This makes the rest of the movie drop significantly in quality, making the special effects look bad, even though they’re not. I mean, everything looks cool, but when you don’t care whether characters will survive or not, then the effects are just meaningless explosions. You are brought out of the moment because you are watching ACTORS being attacked by ROBOTS THAT AREN’T THERE. There was one scene where Connor was shooting at a Terminator, and I could almost envision the director saying "There’s a Terminator coming toward you, just shoot at it and we’ll add it in later." For a film dedicated to Stan Winston, who did the original practical Terminator effects in the other movies, this seems almost like an insult.
Many reviewers have been saying that Christian Bale did a bad job, but I actually think he was one of the stronger parts of the movie. Despite having oversimplified dialogue and a bad script, Bale handles all the physical action while still showing emotion. In case you’re wondering, the Batman voice isn’t really present at all. I can see how the character changed from a young, naive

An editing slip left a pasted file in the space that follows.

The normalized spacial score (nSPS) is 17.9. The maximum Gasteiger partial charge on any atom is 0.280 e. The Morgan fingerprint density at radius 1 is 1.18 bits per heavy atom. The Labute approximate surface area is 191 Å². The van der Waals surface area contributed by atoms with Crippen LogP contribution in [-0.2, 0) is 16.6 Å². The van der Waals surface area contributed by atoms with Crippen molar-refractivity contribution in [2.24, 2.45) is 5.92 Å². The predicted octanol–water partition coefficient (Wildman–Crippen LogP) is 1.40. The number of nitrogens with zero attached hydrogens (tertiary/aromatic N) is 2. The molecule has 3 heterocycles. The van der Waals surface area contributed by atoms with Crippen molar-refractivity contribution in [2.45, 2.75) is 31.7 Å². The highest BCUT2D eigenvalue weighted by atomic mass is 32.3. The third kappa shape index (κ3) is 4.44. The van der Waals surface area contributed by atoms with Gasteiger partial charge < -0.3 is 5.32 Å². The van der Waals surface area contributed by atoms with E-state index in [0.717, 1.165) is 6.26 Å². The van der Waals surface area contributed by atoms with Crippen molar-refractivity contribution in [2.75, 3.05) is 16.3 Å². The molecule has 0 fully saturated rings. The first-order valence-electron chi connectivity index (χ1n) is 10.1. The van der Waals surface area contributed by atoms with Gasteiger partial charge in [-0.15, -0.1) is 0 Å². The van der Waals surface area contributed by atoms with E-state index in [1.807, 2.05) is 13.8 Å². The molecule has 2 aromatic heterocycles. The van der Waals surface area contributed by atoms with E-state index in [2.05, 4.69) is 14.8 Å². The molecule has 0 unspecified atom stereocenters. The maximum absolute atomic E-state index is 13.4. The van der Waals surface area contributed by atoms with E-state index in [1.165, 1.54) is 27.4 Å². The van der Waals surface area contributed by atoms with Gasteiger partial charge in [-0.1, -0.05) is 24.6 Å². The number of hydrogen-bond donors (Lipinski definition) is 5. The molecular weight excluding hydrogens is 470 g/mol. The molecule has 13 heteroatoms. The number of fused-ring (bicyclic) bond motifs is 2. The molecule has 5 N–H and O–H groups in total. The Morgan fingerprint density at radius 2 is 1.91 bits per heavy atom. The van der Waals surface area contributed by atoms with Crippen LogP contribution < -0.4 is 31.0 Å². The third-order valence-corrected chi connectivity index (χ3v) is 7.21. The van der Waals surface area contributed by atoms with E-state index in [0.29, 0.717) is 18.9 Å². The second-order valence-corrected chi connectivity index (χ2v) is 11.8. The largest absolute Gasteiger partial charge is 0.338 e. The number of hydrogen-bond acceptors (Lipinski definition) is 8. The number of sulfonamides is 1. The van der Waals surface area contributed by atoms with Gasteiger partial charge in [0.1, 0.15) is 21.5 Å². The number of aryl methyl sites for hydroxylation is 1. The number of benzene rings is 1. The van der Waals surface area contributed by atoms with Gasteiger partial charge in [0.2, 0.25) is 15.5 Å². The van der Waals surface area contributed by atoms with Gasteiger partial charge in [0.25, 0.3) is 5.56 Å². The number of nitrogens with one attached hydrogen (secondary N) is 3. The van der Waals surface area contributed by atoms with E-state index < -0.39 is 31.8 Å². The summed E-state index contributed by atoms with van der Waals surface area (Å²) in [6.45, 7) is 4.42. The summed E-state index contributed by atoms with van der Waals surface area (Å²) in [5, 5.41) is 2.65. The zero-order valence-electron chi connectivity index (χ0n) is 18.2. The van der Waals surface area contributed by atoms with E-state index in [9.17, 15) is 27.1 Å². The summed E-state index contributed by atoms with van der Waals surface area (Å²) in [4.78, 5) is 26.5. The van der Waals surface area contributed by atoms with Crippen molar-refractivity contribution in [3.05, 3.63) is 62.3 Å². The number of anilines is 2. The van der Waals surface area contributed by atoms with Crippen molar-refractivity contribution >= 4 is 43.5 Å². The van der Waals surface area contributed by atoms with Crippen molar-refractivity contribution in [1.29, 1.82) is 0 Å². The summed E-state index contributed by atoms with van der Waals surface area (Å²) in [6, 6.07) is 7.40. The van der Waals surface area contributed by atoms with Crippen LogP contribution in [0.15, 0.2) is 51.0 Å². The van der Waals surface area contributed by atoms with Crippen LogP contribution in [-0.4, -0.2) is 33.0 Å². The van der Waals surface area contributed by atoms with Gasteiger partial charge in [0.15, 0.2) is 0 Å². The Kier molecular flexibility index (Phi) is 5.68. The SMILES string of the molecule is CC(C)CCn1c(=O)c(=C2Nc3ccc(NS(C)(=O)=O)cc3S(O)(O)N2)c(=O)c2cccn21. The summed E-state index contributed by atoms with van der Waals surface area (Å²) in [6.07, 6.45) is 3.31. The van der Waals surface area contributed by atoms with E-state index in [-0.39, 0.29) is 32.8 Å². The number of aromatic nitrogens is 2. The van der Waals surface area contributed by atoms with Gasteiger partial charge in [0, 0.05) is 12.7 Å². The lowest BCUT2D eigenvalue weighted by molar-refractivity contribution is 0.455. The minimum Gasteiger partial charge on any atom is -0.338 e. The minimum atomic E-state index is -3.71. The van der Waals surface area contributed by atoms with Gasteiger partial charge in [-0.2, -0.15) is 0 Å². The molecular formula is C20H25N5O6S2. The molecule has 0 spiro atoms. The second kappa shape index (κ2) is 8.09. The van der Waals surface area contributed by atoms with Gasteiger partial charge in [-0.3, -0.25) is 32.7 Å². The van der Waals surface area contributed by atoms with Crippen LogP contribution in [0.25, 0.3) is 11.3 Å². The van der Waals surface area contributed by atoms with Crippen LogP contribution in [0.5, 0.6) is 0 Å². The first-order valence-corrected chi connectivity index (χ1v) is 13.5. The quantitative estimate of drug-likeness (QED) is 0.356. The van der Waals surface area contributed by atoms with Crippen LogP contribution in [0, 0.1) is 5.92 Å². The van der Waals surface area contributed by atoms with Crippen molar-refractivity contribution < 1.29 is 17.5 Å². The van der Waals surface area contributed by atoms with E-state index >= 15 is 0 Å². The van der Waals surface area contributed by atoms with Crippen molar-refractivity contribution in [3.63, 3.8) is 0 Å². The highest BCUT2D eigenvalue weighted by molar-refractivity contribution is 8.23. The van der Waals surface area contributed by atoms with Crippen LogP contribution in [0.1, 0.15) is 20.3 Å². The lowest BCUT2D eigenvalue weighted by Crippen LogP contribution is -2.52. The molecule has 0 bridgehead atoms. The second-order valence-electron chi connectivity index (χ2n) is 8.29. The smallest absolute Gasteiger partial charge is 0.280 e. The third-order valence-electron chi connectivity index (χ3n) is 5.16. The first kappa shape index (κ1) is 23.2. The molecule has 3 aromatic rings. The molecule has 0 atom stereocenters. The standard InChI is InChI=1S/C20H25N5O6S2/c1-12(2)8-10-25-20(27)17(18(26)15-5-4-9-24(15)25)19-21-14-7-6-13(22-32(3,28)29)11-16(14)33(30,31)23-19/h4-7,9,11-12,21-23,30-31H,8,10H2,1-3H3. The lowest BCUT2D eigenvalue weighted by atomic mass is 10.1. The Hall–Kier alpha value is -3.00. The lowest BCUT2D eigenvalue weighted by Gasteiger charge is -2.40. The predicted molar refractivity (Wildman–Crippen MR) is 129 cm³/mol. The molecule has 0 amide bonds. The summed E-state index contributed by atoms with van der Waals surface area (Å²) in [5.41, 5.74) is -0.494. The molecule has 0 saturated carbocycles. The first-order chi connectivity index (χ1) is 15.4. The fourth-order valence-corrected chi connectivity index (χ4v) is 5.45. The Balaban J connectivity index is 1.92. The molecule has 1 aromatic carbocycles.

boy to handling the responsibility of saving the human race, and Bale shows how Connor is both afraid of the future and ready to lead. For example, there’s one moment early on where Connor sees some information in a Skynet computer, and then realizes that this event will start the chain of events and time travel in the other movies. Anton Yelchin does a good job playing Kyle Reese, but he doesn’t really do that much in the end.
As for the other elements of the movie...I already commented on how forgettable the music was. The set design and stunts are really cool, and the ideas behind the ending fight sequence were solid and had some good, but foreseeable twists. I kept getting annoyed at how nobody was ever dirty, despite being in a war in a future full of rust and decay (you could tell they were actors). There were good action sequences, though many were revealed in the trailers. The ending was pretty stupid, though...you’ll see what I mean.
I think the director/screenwriters were trying to emulate the original movies while still creating a plot of their own, but the new story isn’t that great and the nods to previous installments are obvious and feel like they were stolen and sewn into a different movie. However, they ignored most of what made the franchise what it is: ordinary people being confronted by monsters, time travel (with all its confusion), examination of relationships under terrible circumstances, the question of free will (there is no fate but what we make). Here’s to hoping that if a sequel is made, it can improve on this movie. If you want good Terminator, see Terminator: the Sarah Connor Chronicles (the first season is out on DVD).